Scientists at the Reference- and Translation Center for Cardiac Stem Cell Therapy at the University of Rostock (RTC) are now able to visualize molecules with a microscope system with a localization accuracy of up to 10 nm.
Legend: Evgenya Delyagina, researcher at the RTC Rostock, will examine genetically modified stem cells with the help of the new microscope ELYRA PS.1. Photo: © Zeiss/RTC
This is achieved with a new product from Carl Zeiss MicroImaging GmbH, the microscope ELYRA PS.1. Besides Osaka the RTC Rostock is going to be the first user worldwide of a series system based on this technology. The project is funded by the Federal Ministry of Education and Research (BMBF).
„Our research deals with the efficacy, safety, and the further development of stem cell therapies against heart diseases. ELYRA will support our research “ Prof. Gustav Steinhoff, head of the RTC Rostock, explains. This microscope offers new interesting possibilities, especially for gene-technical and nano-technological approaches with stem cells. To improve the therapeutical efficacy or the survivability after transplantation the cells are genetically modified by using gene transfer systems. The gene transfer is currently conducted with a novel method whose mechanism has not been fully understood yet. Neither, it is known whether the modified cells are exposed to unexpected side effects.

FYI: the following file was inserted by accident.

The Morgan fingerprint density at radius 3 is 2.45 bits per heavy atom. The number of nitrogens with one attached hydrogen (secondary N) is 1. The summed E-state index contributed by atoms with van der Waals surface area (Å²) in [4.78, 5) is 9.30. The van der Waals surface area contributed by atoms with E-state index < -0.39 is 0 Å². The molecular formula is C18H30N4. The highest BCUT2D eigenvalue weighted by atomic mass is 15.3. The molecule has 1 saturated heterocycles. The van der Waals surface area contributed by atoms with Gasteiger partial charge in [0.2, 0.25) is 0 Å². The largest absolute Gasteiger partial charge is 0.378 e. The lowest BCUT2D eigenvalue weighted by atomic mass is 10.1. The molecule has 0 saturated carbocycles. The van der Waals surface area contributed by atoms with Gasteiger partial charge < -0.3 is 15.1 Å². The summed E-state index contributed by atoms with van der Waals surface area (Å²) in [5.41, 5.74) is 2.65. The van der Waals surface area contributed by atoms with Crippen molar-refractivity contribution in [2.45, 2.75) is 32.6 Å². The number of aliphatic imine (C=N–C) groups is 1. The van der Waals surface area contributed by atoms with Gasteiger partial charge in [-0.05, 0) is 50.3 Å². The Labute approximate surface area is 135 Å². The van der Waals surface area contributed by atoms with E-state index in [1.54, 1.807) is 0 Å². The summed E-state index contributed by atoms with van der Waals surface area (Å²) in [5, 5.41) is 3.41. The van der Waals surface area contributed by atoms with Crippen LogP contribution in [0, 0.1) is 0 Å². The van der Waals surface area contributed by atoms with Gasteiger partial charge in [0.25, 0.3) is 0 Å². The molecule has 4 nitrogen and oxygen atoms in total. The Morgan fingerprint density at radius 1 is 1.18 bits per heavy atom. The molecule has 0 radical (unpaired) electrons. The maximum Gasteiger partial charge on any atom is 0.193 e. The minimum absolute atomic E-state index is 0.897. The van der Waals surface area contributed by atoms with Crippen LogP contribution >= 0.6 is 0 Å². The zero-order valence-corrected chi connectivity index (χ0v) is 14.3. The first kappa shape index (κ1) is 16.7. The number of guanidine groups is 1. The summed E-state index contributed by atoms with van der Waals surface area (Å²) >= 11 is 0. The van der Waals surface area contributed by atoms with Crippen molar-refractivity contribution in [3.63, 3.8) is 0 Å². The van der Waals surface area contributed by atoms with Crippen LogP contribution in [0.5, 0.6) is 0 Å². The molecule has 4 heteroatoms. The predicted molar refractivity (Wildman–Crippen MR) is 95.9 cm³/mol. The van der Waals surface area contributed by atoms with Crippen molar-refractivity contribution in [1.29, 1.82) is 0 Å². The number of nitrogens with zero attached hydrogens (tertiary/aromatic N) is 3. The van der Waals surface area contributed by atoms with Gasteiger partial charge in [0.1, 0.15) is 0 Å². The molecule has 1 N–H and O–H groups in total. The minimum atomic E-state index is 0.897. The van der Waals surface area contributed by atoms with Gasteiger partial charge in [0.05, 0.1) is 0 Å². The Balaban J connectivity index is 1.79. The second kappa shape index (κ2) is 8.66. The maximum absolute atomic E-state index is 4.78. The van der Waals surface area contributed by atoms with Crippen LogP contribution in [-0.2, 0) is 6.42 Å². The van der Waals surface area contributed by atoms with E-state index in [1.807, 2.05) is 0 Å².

With ELYRA PS.1, cell processes in live cells can now be observed and documented on a molecular level for the first time. Before that, it had been possible to image cellular structures with electron microscopy with a spatial resolution of up to 10 nanometers; however, living cells were destroyed in the course of the imaging procedure.
Combining two innovative technologies, SR-SIM und PALM, the ELYRA PS.1 is able to provide super-resolution which has not been available in the fluorescence microscopy technology until today. A doubling of the resolution of a conventional fluorescence microscopy has been achieved with the SR-SIM (Super-resolution Structured Illumination Microscopy) technology.
The necessary labeling can be performed with all common fluorescent dyes. The PALM (Photoactivated Localization Microscopy) technology offers a localization accuracy of up to 10 nm using e.g. shiftable fluorescent proteins. The ELYRA PS.1 at the RTC Rostock combines the super-resolution technology with the LSM 780, which is the latest and most effective confocal Laser Scanning Microscope from Carl Zeiss.
Ingrid Rieck | idw
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